BEIJING (Reuters) - Flushed with the success of Olympic traffic controls and struck by the painful return to congested normality, Beijing on Saturday unveiled plans for smaller-scale but permanent controls on its drivers.
Cars will be banned from the roads one out of five weekdays, in a system based on the number of their license plate, and 30 percent of government cars will be taken off the road entirely, the official Xinhua agency reported.
The new rules will kick in for a six-month trial on October 11.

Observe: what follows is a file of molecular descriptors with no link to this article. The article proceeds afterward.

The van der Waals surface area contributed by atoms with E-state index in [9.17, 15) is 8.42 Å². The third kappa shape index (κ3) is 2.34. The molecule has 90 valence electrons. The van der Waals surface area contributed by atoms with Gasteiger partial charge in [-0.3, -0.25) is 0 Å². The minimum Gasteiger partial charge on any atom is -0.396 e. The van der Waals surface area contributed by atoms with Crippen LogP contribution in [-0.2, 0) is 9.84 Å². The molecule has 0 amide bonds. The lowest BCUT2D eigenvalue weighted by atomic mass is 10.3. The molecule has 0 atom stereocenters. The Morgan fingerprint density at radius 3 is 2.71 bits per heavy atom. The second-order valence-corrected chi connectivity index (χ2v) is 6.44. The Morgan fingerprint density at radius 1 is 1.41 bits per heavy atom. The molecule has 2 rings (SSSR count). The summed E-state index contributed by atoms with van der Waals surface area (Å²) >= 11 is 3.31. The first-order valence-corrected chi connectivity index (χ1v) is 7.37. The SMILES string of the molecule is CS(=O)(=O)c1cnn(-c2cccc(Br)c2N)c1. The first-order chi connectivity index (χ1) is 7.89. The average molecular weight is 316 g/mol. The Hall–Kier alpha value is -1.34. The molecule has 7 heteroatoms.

Department stores will open and close an hour later and the government will encourage companies to allow flexible working hours or change their shifts to ease the rush hour traffic that brings parts of the city to a near standstill.
It is also considering raising downtown parking fees.
After the clearer skies and smooth roads of the Olympics the city has been buzzing with discussions of whether the traffic controls that grounded cars on alternate days for two months could be extended.
Under the new system all cars will be free to circulate at weekends. On Mondays cars with license plates ending with 1 or 6 will be banned, on Tuesdays those ending with 2 or 7, on Wednesdays 3 and 8, on Thursdays 4 or 9 and on Friday 5 or 0.
Reporting by Emma Graham-Harrison; Editing by Jeremy Laurence